Interview with Mogwai: Without Verbal Descriptions

Mogwai (Steve Gullick)Glasgow rock band Mogwai has proven time and time again that lyrics and vocals aren’t necessary when it comes to making music people can feel and enjoy. The five-piece is about to release their sixth studio album, The Hawk Is Howling, which only augments the band’s impressive discography—much of which frequently appears in movies and on TV. Guitarist (and occasionally keyboardist/programmer) John Cummings talks about making the new album, playing live and what it’s like to hear your music on TV.

Did you have a set vision in mind when you started writing the album?

No we didn’t know what direction we were going to take. It’s just kind of what happened, some music happened. It wasn’t planned. You can’t really plan music.

Do you write the songs all together in one room?

We tend not to be. The very start of the writing tends to be done all alone. We start out independently. The best way to do it is then to get together and see what’s there. It’s really hard to tell. And some of it is good and some of it is actually terrible. You have to work with everything that seems half- passable and then see what happens.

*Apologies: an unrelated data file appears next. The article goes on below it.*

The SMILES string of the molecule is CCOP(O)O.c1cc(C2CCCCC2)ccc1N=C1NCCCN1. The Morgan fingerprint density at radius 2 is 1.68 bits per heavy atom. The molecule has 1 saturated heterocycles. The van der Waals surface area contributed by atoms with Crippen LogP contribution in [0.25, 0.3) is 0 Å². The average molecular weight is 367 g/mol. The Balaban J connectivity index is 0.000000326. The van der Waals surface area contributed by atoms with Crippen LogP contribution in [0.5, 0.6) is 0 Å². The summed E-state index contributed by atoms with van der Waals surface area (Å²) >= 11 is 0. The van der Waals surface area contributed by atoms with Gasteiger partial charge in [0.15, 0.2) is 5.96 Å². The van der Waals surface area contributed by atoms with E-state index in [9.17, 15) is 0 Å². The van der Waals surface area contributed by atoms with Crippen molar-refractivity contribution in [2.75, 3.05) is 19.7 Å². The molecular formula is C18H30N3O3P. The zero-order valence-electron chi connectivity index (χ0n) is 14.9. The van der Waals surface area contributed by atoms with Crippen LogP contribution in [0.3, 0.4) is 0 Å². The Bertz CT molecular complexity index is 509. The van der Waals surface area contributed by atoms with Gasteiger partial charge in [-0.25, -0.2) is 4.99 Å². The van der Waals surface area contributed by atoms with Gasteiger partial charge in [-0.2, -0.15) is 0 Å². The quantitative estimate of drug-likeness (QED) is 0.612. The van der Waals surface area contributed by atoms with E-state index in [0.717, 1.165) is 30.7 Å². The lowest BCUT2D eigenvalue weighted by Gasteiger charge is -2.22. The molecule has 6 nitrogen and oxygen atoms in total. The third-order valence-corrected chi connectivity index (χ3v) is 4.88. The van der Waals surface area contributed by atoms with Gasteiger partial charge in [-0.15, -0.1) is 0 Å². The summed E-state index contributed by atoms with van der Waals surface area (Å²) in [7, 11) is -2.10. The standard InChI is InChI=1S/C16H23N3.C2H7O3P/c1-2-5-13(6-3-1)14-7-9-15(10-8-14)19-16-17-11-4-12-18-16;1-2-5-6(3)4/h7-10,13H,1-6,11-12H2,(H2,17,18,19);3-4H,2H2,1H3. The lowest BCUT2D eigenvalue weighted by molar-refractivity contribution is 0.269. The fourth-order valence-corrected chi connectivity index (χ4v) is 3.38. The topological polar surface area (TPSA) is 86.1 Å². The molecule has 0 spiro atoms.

When did you start the writing process?

A long time ago. We spent a lot of months writing the songs and then re-writing them, if it was something that was gonna work. I don’t remember when it was exactly. It would have been in the summer of last year.

How long did you spend recording?

We spent a month recording.

Is that a short or long time for you guys?

Well, we have done it quicker. We’ve done all the recording in two weeks before. I don’t know. I think four weeks is extremely good, but I always want another week. I could always find more things to do with another week.

Is there a point when you know a song is finished in the studio?

When you can’t think of anything else to do to it. When you just don’t have any more ideas on how to make it better then it becomes finished and we have to decide if it’s good enough to go on. A couple of times we have a song and we’re not really sure what to do with it and at the end of it you realize it just isn’t good enough. It just didn’t do it. It’s hard to tell until things finish themselves.

Have you listened to the album since it was finished?

Not really, no. Not at all in fact. I heard it quite a lot during the recording process. There’s nothing more I can do with it now. I can’t really make the songs better now. It’s just how they are. It’s never going to be any better than it is now.